Psychology Colloquium: Dr Alexis Whitton: How artificial intelligence-enhanced adaptive trials can accelerate personalised mental health treatment research
Dr Alexis Whitton (UNSW)
In the face of escalating rates of depression among young people, effective and scalable treatments are urgently required. Although a range of different interventions have been found to be effective, the pivotal question is Which treatments yield the greatest benefit, and for whom?
This talk explores a new approach to answering this question, describing the potential of artificial intelligence (AI)-driven adaptive trials to deliver more efficient and personalised treatments. Compared to traditional randomised controlled trials, AI-driven adaptive trials require fewer participants, reach a conclusion earlier, and can identify interactions between intervention effects and individual characteristics, making them a powerful trial design for personalised treatment research.
The ’Vibe Up’ trial is the first application of AI-driven adaptive trial methodology in digital psychological therapy research. Over 12 sequential ‘mini-trials’, >1200 university students with elevated symptoms of depression, anxiety and stress were allocated to receive one of three digitally-delivered psychological or behavioural therapies – mindfulness, physical activity, sleep hygiene – or an ecological momentary assessment control. AI-driven response adaptive randomisation was used to optimise allocation of participants to each trial arm. Over the 12 sequential mini-trials, an underlying mathematical model learned which intervention was most effective for individuals with different symptom profiles. Results indicated that treatment effects differed significantly between subgroups of individuals, supporting a personalised treatment approach. Importantly, treatment effects estimated by the AI model were found to differ from the clinical predictions made by an independent sample of mental health clinicians.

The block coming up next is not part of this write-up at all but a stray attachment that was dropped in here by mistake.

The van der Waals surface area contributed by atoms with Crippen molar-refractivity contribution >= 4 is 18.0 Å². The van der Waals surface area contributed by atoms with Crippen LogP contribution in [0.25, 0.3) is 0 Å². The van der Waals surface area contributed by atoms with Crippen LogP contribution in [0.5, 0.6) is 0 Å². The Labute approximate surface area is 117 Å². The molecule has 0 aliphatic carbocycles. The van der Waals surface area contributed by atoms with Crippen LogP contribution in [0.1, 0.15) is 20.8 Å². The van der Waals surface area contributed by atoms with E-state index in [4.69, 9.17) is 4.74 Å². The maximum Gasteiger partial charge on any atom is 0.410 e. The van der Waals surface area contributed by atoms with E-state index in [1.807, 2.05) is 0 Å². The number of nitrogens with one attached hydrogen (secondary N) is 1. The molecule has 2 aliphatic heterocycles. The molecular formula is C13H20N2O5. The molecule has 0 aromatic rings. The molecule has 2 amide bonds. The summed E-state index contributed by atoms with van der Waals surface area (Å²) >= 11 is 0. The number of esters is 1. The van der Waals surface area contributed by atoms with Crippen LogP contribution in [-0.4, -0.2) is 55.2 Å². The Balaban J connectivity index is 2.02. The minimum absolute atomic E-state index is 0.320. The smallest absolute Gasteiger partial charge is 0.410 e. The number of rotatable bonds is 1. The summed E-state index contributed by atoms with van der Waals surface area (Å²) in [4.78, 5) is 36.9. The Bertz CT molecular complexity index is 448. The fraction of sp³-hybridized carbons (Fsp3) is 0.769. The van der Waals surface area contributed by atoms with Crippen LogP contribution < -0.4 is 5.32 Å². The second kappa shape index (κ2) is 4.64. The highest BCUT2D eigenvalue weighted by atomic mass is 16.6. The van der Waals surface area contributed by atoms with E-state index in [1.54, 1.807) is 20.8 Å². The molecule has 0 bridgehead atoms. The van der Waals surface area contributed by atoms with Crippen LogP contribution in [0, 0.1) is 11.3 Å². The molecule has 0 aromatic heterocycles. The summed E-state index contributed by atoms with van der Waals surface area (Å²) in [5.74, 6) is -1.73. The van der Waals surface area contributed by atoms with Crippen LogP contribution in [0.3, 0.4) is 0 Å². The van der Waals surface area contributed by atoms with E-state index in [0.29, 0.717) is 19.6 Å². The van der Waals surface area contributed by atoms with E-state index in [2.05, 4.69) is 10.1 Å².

This talk will distil key insights gained from the Vibe Up study, and spotlight the potential of AI-driven adaptive trials in personalising scalable interventions for common mental health conditions.